South Korea’s Hanwha Aerospace and a consortium of NH Investment & Securities and Consus Asset Management were among the new investors in the latest $650 million Series E funding round of U.S. 3D-printed rocket startup Relativity Space that closed in June.
According to industry sources on Thursday, Hanwha Aerospace, the aviation unit of Hanwha Group, contributed $10 million and the investment consortium $40 million.
The California-based venture is the first company to 3D print an entire rocket and build the largest metal 3D printers in the world. It creates almost the entire rocket in-house and provides space launch and orbiting services for payloads.
The company’s technology has garnered significant interest from investors with multiple launch contracts secured from large customers including U.S. Department of Defense, NASA, and Lockheed Martin even before the launch of its first rocket.
The latest funding round was led by Fidelity Management & Research Company with participation from investors including Baillie Gifford, funds and accounts managed by BlackRock and Centricus among others. The Korean investors joined the funding by contributing to the fund of Centricus, a global investment company. Qatar and Saudi Arabia’s sovereign wealth funds also contributed $60 million to this fund.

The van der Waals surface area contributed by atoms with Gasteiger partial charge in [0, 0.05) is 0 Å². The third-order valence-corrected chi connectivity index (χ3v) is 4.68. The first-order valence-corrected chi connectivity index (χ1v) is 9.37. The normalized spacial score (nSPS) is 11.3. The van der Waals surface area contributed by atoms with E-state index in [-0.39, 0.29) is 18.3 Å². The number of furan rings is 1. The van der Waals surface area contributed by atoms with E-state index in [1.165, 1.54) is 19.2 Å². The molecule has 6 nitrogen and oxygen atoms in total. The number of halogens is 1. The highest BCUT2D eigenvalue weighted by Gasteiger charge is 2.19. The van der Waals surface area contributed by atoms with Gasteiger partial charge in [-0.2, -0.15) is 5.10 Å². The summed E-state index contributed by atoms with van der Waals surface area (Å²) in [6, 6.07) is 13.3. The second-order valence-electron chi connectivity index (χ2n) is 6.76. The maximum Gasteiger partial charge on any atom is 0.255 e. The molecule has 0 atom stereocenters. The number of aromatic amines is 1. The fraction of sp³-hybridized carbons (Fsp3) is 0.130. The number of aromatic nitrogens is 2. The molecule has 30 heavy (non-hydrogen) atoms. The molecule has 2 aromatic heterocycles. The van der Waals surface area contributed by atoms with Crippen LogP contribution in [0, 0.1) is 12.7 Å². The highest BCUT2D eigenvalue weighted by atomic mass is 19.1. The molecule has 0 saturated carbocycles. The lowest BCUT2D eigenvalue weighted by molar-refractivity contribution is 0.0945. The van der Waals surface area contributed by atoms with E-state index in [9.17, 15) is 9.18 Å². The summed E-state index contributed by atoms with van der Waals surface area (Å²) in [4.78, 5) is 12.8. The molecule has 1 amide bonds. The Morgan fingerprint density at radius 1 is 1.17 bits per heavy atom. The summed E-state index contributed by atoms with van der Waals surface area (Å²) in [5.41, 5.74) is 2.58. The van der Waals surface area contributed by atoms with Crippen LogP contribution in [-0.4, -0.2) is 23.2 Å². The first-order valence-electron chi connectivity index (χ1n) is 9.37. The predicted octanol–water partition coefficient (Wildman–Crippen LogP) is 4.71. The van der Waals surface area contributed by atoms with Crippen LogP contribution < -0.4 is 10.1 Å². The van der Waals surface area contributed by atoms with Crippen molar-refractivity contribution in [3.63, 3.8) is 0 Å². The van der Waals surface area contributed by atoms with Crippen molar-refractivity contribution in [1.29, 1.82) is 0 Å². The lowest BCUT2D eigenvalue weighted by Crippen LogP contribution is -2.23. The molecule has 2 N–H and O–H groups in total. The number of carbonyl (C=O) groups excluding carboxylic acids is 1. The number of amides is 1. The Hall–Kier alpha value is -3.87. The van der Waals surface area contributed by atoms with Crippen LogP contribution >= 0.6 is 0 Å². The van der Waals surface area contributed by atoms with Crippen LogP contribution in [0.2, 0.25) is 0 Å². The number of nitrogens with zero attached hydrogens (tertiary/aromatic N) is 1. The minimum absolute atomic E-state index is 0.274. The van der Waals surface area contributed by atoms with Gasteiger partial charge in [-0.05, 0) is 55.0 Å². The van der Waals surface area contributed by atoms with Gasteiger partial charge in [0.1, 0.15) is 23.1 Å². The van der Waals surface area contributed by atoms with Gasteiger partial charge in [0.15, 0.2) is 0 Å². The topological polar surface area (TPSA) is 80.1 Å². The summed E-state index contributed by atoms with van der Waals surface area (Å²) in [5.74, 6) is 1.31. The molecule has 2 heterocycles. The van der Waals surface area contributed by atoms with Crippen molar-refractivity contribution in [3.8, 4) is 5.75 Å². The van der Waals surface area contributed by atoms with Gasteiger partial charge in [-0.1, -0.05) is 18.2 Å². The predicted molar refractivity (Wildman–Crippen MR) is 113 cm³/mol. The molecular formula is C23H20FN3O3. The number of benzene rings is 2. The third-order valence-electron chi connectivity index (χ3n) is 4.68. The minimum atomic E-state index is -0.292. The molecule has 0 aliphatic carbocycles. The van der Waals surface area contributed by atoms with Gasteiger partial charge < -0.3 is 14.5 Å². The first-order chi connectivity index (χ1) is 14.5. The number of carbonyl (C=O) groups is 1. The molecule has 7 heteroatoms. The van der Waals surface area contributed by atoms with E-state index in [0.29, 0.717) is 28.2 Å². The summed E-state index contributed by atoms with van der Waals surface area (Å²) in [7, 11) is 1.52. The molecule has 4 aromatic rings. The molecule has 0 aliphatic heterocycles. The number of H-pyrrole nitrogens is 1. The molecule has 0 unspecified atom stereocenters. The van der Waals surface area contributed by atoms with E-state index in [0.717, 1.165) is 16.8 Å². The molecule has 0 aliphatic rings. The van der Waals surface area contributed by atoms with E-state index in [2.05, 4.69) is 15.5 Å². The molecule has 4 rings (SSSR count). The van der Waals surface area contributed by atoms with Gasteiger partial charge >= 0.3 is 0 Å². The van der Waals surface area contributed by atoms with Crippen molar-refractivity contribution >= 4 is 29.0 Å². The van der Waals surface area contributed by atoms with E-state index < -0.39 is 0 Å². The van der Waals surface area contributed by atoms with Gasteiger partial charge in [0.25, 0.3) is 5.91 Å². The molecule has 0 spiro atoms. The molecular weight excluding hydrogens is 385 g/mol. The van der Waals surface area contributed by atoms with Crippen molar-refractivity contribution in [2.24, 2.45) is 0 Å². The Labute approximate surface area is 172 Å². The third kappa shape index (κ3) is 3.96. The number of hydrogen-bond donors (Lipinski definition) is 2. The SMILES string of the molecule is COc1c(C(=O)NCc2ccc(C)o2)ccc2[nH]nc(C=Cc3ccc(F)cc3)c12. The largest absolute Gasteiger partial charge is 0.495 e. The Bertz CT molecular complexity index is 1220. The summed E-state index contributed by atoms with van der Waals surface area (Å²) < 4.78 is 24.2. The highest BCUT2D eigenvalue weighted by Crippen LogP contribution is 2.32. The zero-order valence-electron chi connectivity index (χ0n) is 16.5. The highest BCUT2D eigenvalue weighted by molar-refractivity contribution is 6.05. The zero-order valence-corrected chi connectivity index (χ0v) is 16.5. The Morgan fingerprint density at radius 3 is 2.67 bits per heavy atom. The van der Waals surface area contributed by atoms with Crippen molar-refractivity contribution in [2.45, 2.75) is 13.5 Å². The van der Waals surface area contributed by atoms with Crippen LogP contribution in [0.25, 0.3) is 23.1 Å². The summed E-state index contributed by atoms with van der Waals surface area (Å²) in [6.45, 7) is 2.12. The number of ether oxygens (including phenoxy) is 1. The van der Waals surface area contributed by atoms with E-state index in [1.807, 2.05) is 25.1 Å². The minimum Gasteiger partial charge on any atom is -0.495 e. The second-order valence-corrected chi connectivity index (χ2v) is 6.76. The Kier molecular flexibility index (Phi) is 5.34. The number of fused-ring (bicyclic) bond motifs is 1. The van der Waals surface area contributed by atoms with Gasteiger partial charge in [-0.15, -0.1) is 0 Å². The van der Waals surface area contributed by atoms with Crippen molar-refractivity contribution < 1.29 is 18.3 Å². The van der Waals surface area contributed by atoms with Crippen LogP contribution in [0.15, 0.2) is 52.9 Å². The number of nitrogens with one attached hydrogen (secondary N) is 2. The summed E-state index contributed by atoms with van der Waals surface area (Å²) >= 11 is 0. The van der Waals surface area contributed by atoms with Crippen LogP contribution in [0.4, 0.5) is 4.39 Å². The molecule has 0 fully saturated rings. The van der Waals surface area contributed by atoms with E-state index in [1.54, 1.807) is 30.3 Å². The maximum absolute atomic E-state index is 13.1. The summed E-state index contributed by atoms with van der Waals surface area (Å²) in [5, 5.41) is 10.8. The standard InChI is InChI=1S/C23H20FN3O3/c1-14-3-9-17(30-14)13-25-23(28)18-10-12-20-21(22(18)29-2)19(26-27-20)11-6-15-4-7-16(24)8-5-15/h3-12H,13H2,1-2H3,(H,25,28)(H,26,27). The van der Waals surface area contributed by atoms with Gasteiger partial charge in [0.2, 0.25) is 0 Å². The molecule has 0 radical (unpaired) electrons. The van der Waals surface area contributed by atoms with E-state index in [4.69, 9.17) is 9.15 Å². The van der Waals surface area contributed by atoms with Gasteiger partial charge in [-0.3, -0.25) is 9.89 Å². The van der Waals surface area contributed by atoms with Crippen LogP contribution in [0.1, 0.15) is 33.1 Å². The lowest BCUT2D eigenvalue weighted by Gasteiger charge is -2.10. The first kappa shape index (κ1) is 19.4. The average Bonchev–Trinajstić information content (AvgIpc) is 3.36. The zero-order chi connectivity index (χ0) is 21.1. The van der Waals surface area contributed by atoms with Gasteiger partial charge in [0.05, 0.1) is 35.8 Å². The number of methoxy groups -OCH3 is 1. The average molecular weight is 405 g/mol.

[Source: Relativity Space]
The participation of Korean companies in the highly competitive funding round represents Relativity Space’s high assessment of the value of the Korean market as its potential customer, said a source familiar to the matter.
With the investment, Hanwha Aerospace is expected to participate more deeply in the global space market. Relativity Space’s Co-founder and CEO Tim Ellis and key executives have extensive work experience at Blue Origin and SpaceX, the two leading private American space companies.
NH Investment and Consus Asset Management are betting on the rise of Relativity Space’s corporate value. Relativity Space’s valuation vaulted to $4.2 billion after the $650 million funding.
The company’s unique 3D printing technology is contributing to a significant reduction in the production time and cost of ordinary rockets. The company’s orders on hand now stand at $1.7 billion while its first rocket Terran 1 is being prepared. Another feat is the company’s massive infrastructure including land for rocket development, testing and launch. The U.S. government provided the last two remaining rocket launch sites worth $3.5 billion to Relativity Space.
According to industry data, the satellite launch vehicle market is expected to grow from less than $3 billion in 2020 to more than $3 trillion in 2030.
By Kang Doo-soon, Park Chang-young and Minu Kim
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